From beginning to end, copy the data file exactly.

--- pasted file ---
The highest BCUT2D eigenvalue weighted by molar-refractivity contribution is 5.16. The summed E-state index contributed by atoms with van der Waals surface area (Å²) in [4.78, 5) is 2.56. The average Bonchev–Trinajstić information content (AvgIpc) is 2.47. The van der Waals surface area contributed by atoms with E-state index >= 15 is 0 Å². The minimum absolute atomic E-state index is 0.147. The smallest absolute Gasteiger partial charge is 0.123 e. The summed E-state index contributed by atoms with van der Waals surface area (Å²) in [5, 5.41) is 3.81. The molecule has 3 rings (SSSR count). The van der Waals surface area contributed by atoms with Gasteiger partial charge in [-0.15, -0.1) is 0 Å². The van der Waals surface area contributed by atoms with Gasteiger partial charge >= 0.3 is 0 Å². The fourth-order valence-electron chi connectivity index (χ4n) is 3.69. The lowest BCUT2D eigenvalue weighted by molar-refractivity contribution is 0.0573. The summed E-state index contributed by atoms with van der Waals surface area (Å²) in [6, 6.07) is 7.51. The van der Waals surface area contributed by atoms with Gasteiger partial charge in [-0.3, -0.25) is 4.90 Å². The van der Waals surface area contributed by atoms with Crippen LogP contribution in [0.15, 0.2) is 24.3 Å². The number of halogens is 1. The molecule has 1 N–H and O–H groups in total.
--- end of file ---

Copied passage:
The highest BCUT2D eigenvalue weighted by molar-refractivity contribution is 5.16. The summed E-state index contributed by atoms with van der Waals surface area (Å²) in [4.78, 5) is 2.56. The average Bonchev–Trinajstić information content (AvgIpc) is 2.47. The van der Waals surface area contributed by atoms with E-state index >= 15 is 0 Å². The minimum absolute atomic E-state index is 0.147. The smallest absolute Gasteiger partial charge is 0.123 e. The summed E-state index contributed by atoms with van der Waals surface area (Å²) in [5, 5.41) is 3.81. The molecule has 3 rings (SSSR count). The van der Waals surface area contributed by atoms with Gasteiger partial charge in [-0.15, -0.1) is 0 Å². The van der Waals surface area contributed by atoms with Gasteiger partial charge >= 0.3 is 0 Å². The fourth-order valence-electron chi connectivity index (χ4n) is 3.69. The lowest BCUT2D eigenvalue weighted by molar-refractivity contribution is 0.0573. The summed E-state index contributed by atoms with van der Waals surface area (Å²) in [6, 6.07) is 7.51. The van der Waals surface area contributed by atoms with Gasteiger partial charge in [-0.3, -0.25) is 4.90 Å². The van der Waals surface area contributed by atoms with Crippen LogP contribution in [0.15, 0.2) is 24.3 Å². The number of halogens is 1. The molecule has 1 N–H and O–H groups in total.